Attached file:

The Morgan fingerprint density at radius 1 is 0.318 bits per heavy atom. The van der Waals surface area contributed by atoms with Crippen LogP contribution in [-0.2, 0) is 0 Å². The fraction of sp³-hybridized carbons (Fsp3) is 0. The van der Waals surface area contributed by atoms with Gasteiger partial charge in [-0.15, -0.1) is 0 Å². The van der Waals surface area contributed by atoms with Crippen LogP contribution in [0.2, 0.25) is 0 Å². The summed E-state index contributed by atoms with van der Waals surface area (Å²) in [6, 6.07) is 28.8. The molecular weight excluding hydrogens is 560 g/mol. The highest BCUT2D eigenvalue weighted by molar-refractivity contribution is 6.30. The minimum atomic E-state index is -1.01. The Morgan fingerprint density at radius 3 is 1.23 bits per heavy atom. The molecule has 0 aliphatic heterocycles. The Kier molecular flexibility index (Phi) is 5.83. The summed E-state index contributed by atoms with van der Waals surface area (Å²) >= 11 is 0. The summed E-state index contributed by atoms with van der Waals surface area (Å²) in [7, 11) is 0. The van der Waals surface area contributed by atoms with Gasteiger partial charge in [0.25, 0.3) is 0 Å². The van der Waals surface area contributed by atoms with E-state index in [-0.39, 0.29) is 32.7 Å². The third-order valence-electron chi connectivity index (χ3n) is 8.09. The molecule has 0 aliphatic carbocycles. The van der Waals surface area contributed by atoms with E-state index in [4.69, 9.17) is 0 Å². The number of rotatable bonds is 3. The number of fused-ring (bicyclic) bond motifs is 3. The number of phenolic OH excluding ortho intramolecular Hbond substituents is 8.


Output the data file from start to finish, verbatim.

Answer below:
The Morgan fingerprint density at radius 1 is 0.318 bits per heavy atom. The van der Waals surface area contributed by atoms with Crippen LogP contribution in [-0.2, 0) is 0 Å². The fraction of sp³-hybridized carbons (Fsp3) is 0. The van der Waals surface area contributed by atoms with Gasteiger partial charge in [-0.15, -0.1) is 0 Å². The van der Waals surface area contributed by atoms with Crippen LogP contribution in [0.2, 0.25) is 0 Å². The summed E-state index contributed by atoms with van der Waals surface area (Å²) in [6, 6.07) is 28.8. The molecular weight excluding hydrogens is 560 g/mol. The highest BCUT2D eigenvalue weighted by molar-refractivity contribution is 6.30. The minimum atomic E-state index is -1.01. The Morgan fingerprint density at radius 3 is 1.23 bits per heavy atom. The molecule has 0 aliphatic heterocycles. The Kier molecular flexibility index (Phi) is 5.83. The summed E-state index contributed by atoms with van der Waals surface area (Å²) >= 11 is 0. The summed E-state index contributed by atoms with van der Waals surface area (Å²) in [7, 11) is 0. The van der Waals surface area contributed by atoms with Gasteiger partial charge in [0.25, 0.3) is 0 Å². The van der Waals surface area contributed by atoms with E-state index in [-0.39, 0.29) is 32.7 Å². The third-order valence-electron chi connectivity index (χ3n) is 8.09. The molecule has 0 aliphatic carbocycles. The van der Waals surface area contributed by atoms with E-state index in [4.69, 9.17) is 0 Å². The number of rotatable bonds is 3. The number of fused-ring (bicyclic) bond motifs is 3. The number of phenolic OH excluding ortho intramolecular Hbond substituents is 8.